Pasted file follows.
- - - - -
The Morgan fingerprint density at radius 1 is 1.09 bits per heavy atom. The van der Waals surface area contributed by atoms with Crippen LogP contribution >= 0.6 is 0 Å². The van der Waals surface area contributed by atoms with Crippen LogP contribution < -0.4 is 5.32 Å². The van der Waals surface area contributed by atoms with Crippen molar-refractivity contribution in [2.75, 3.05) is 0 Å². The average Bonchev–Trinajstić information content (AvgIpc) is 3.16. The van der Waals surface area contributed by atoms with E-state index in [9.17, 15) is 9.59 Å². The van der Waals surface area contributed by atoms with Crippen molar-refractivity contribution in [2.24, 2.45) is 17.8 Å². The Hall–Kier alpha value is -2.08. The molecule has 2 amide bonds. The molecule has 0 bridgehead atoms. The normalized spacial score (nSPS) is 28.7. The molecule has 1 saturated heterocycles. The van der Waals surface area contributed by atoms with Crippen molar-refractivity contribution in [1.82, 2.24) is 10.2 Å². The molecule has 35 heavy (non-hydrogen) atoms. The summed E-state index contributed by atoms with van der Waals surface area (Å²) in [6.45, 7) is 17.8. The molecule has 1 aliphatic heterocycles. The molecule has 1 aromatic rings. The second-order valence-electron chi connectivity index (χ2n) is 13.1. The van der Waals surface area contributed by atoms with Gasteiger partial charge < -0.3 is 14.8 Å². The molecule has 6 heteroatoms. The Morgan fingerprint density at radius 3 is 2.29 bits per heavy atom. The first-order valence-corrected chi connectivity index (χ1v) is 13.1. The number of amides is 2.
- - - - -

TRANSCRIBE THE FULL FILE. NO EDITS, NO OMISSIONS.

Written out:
The Morgan fingerprint density at radius 1 is 1.09 bits per heavy atom. The van der Waals surface area contributed by atoms with Crippen LogP contribution >= 0.6 is 0 Å². The van der Waals surface area contributed by atoms with Crippen LogP contribution < -0.4 is 5.32 Å². The van der Waals surface area contributed by atoms with Crippen molar-refractivity contribution in [2.75, 3.05) is 0 Å². The average Bonchev–Trinajstić information content (AvgIpc) is 3.16. The van der Waals surface area contributed by atoms with E-state index in [9.17, 15) is 9.59 Å². The van der Waals surface area contributed by atoms with Crippen molar-refractivity contribution in [2.24, 2.45) is 17.8 Å². The Hall–Kier alpha value is -2.08. The molecule has 2 amide bonds. The molecule has 0 bridgehead atoms. The normalized spacial score (nSPS) is 28.7. The molecule has 1 saturated heterocycles. The van der Waals surface area contributed by atoms with Crippen molar-refractivity contribution in [1.82, 2.24) is 10.2 Å². The molecule has 35 heavy (non-hydrogen) atoms. The summed E-state index contributed by atoms with van der Waals surface area (Å²) in [6.45, 7) is 17.8. The molecule has 1 aliphatic heterocycles. The molecule has 1 aromatic rings. The second-order valence-electron chi connectivity index (χ2n) is 13.1. The van der Waals surface area contributed by atoms with Gasteiger partial charge < -0.3 is 14.8 Å². The molecule has 6 heteroatoms. The Morgan fingerprint density at radius 3 is 2.29 bits per heavy atom. The first-order valence-corrected chi connectivity index (χ1v) is 13.1. The number of amides is 2.